According to the articles, SPACs have given digital media companies a surprising lifeline that didn’t exist a year ago. The sudden burst of blank-check companies, backed by individuals, private equity firms, and strategic companies, has opened up an avenue to provide long-term investors with a way to monetize their investments.
Digital media companies have known for years that they need more scale to be viable counterweights to digital platforms with billions of users and tens of billions in revenue, but they’ve had little luck executing the kinds of mergers necessary to reach this scale. Private mergers are often difficult because no cash changes hands, and both buyer and seller need to agree on which company’s currency will be used as stock moving forward. SPACs — which have hundreds of millions of cash on hand — convince some founders who otherwise would have balked at selling. Still, even after a round or two of consolidation, many companies may not have the scale to succeed as publicly traded companies.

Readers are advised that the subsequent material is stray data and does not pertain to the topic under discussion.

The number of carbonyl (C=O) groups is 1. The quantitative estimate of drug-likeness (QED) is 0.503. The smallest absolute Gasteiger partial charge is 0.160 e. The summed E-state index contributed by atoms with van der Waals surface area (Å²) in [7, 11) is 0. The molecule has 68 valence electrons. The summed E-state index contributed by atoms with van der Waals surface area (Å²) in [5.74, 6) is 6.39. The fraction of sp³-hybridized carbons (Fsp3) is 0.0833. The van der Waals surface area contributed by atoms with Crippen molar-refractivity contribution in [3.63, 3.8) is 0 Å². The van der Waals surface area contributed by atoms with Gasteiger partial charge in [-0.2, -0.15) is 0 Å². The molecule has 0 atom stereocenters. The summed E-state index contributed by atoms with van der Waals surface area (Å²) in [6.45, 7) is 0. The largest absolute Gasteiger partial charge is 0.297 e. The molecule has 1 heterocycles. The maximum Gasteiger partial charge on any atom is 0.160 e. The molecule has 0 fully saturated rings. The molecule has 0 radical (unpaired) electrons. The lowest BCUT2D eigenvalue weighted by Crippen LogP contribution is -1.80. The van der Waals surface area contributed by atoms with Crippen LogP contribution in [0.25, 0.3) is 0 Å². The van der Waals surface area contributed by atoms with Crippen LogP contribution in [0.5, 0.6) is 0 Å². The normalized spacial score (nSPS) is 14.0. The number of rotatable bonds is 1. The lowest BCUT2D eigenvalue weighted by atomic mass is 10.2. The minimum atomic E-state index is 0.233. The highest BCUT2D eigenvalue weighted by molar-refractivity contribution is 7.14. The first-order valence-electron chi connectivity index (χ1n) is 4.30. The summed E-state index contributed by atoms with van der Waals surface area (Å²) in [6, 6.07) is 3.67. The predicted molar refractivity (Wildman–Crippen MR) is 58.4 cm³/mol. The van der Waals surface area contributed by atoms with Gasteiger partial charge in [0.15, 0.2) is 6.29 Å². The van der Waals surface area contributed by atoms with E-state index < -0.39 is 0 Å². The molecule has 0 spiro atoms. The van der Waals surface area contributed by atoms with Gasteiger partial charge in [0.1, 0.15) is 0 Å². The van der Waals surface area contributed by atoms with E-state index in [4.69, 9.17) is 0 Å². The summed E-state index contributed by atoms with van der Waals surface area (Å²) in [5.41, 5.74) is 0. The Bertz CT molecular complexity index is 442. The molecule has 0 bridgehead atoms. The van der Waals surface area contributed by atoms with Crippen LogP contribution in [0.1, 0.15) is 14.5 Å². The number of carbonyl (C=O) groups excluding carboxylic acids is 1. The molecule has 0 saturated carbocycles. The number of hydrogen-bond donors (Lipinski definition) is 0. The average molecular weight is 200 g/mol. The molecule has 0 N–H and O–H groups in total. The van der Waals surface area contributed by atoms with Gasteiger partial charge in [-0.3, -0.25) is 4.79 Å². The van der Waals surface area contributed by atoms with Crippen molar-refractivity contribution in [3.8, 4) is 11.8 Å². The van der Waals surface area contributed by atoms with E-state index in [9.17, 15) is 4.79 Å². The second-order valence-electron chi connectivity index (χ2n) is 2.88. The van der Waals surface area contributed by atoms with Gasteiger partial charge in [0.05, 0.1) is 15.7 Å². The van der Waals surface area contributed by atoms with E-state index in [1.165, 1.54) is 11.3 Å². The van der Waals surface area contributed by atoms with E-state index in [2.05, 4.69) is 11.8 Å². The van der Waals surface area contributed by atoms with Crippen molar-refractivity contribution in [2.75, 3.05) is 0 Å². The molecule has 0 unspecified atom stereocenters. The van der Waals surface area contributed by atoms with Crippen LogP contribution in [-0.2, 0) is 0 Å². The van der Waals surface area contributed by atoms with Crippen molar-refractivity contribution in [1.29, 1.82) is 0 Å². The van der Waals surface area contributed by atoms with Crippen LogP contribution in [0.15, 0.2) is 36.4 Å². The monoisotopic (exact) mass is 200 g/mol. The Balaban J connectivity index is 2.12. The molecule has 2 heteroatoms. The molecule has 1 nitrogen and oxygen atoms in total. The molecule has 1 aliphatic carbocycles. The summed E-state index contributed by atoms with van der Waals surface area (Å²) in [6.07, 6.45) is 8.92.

“Be careful what you wish for,” said Bernstein. “There is a lot of downside to being a public company. This may be a happy ending for some early VCs, but it’s also true that all of the reasons that worked against these companies going public earlier are still there.”